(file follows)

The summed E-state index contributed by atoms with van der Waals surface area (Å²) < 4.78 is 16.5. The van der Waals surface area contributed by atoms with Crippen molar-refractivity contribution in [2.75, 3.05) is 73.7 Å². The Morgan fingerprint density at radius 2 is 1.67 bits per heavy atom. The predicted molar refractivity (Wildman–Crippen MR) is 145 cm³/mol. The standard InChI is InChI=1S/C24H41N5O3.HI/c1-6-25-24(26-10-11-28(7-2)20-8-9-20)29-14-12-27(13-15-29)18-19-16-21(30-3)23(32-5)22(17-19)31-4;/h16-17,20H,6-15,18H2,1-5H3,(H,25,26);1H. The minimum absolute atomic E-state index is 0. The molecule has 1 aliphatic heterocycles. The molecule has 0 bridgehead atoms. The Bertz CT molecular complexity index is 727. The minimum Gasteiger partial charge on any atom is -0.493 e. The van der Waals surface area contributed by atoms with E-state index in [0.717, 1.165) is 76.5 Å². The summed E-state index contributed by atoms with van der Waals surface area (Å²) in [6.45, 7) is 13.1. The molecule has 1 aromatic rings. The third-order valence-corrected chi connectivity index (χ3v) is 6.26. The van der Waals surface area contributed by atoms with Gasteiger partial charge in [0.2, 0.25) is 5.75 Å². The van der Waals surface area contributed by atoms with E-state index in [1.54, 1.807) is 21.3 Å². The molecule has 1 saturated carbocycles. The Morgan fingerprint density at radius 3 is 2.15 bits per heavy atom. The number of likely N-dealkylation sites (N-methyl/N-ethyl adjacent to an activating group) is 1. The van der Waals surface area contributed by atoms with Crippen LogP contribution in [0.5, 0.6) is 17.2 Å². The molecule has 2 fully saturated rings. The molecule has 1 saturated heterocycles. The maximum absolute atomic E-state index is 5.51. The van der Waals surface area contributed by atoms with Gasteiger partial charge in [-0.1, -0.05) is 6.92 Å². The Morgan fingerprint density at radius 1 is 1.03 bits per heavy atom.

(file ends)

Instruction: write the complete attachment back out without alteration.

The summed E-state index contributed by atoms with van der Waals surface area (Å²) < 4.78 is 16.5. The van der Waals surface area contributed by atoms with Crippen molar-refractivity contribution in [2.75, 3.05) is 73.7 Å². The Morgan fingerprint density at radius 2 is 1.67 bits per heavy atom. The predicted molar refractivity (Wildman–Crippen MR) is 145 cm³/mol. The standard InChI is InChI=1S/C24H41N5O3.HI/c1-6-25-24(26-10-11-28(7-2)20-8-9-20)29-14-12-27(13-15-29)18-19-16-21(30-3)23(32-5)22(17-19)31-4;/h16-17,20H,6-15,18H2,1-5H3,(H,25,26);1H. The minimum absolute atomic E-state index is 0. The molecule has 1 aliphatic heterocycles. The molecule has 0 bridgehead atoms. The Bertz CT molecular complexity index is 727. The minimum Gasteiger partial charge on any atom is -0.493 e. The van der Waals surface area contributed by atoms with E-state index in [0.717, 1.165) is 76.5 Å². The summed E-state index contributed by atoms with van der Waals surface area (Å²) in [6.45, 7) is 13.1. The molecule has 1 aromatic rings. The third-order valence-corrected chi connectivity index (χ3v) is 6.26. The van der Waals surface area contributed by atoms with Gasteiger partial charge in [0.2, 0.25) is 5.75 Å². The van der Waals surface area contributed by atoms with E-state index in [1.54, 1.807) is 21.3 Å². The molecule has 1 saturated carbocycles. The Morgan fingerprint density at radius 3 is 2.15 bits per heavy atom. The number of likely N-dealkylation sites (N-methyl/N-ethyl adjacent to an activating group) is 1. The van der Waals surface area contributed by atoms with Crippen LogP contribution in [0.5, 0.6) is 17.2 Å². The molecule has 2 fully saturated rings. The molecule has 1 saturated heterocycles. The maximum absolute atomic E-state index is 5.51. The van der Waals surface area contributed by atoms with Gasteiger partial charge in [-0.1, -0.05) is 6.92 Å². The Morgan fingerprint density at radius 1 is 1.03 bits per heavy atom.